Thursday, November 5, 2009

Focus Focus Focus

I recently finished Larry Osborne's Sticky Church. There are plenty of reviews out there so I am not going to give it a full treatment here. I am still wrestling with the book because it has some very specific recommendations for ministry that lead in a different direction from the vision we are currently following. However, the book is great and full of wisdom. While it may not fall in line with our current process for making disciples and taking disciples deeper, it is still a good process. Any church who does not currently have any process or has a process that is not working, should give it a read.

I do want to focus on one section of the book that does relate to some of the struggle that we face here at University. In chapter 12 "Overcoming the Time Crunch," Osborne writes a section on cutting the competition. The plan of ministry that has been effective at Osborne's church, North Coast, is sermon-based small groups. In order to create an environment for those groups to flourish, the church has had to work to eliminate ministries that compete with the core ministry. I can guess that for some readers of the book and, at this moment of this blog, that line of thinking in unnerving. We don't see ministries as being in competition with one another, right? All ministry in the name of Jesus is good ministry, right? Well, yes... but. It is a matter of focus. There is a great sentence in the chapter: "We also know that if given the choice, many people would pick the ministry they enjoyed the most, not the ministry they needed the most." (p. 93)

This line really fits in with our thinking on The Pathway to Discipleship. Under the old model of thinking the idea was to connect new people to anything you could because connected people would stick around. But that doesn't necessarily play in a society where people come to us often with no relationship with Jesus, no understanding of the most fundamental parts of what it means to follow Jesus, no familiarity with the Word of God in scripture, no skills in reading the Bible on their own, no prayer life and no instruction in the practice and discipline of prayer, etc. When that person comes to us, if we consider all ministries to be equal and they are invited to the cafeteria line, why would they not choose the ministry they enjoy the most? If someone likes to sing, why not join the choir? The choir is an amazing ministry of worship. The choir offers praise to God and leads the people in lifting their hearts to God. It is a great place to meet people. However, if new Christians jump right to the choir, where will they connect to the Gospel? Where will they learn to read the Bible? Where will they learn to pray?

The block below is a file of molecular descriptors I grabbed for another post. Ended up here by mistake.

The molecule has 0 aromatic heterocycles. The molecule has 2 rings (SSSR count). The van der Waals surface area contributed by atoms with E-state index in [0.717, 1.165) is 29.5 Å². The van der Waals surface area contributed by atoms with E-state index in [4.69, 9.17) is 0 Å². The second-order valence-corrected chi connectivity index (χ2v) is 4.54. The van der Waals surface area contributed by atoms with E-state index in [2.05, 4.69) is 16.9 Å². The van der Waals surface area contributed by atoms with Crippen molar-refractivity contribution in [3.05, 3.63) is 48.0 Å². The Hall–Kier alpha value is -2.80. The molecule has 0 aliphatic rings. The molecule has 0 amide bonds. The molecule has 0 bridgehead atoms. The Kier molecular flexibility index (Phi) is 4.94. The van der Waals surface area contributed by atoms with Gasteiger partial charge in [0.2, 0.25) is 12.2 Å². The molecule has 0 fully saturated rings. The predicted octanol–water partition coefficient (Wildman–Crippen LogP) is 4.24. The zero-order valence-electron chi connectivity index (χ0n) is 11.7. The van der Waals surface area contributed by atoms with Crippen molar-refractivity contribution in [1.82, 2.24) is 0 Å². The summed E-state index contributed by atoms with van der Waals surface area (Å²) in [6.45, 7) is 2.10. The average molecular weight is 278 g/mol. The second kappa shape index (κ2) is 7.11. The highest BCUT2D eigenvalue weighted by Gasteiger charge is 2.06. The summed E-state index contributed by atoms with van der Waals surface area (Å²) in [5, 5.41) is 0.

My friend Cynthia very helpfully compared it to life in college. Colleges typically require some core courses and then allow for a certain number of electives. They do that for a reason. They know that many students, if given total freedom of choice, would just choose classes that sounded interesting or even fun. The students would likely miss out on some of the necessary fundamentals.

This is why we encourage our new members to jump into The Pathway to Discipleship a number of core courses that offer them the chance to have a Jesus meeting (to understand their own need for a relationship with Christ, the hear the Jesus message (understand the news about Jesus) and listen for their mission from Jesus (consider their own call to be in ministry.)

Whenever I go down this path, I get push back from folks who think this sounds way too authoritarian, as though we know what is best for you and are going to force you to do it. That is overstating it a bit. Although pastors and church leaders must humbly admit, we don't have all the answers, we are charged with leadership. Elders in the United Methodist Church are called from among the laity and ordained to a life of word, service, sacrament and order. We are charged with being spiritual guides to lead and facilitate in the lives of those seeking God. And while we are called to be bold in encouraging people, we are never forcing anyone to anything.



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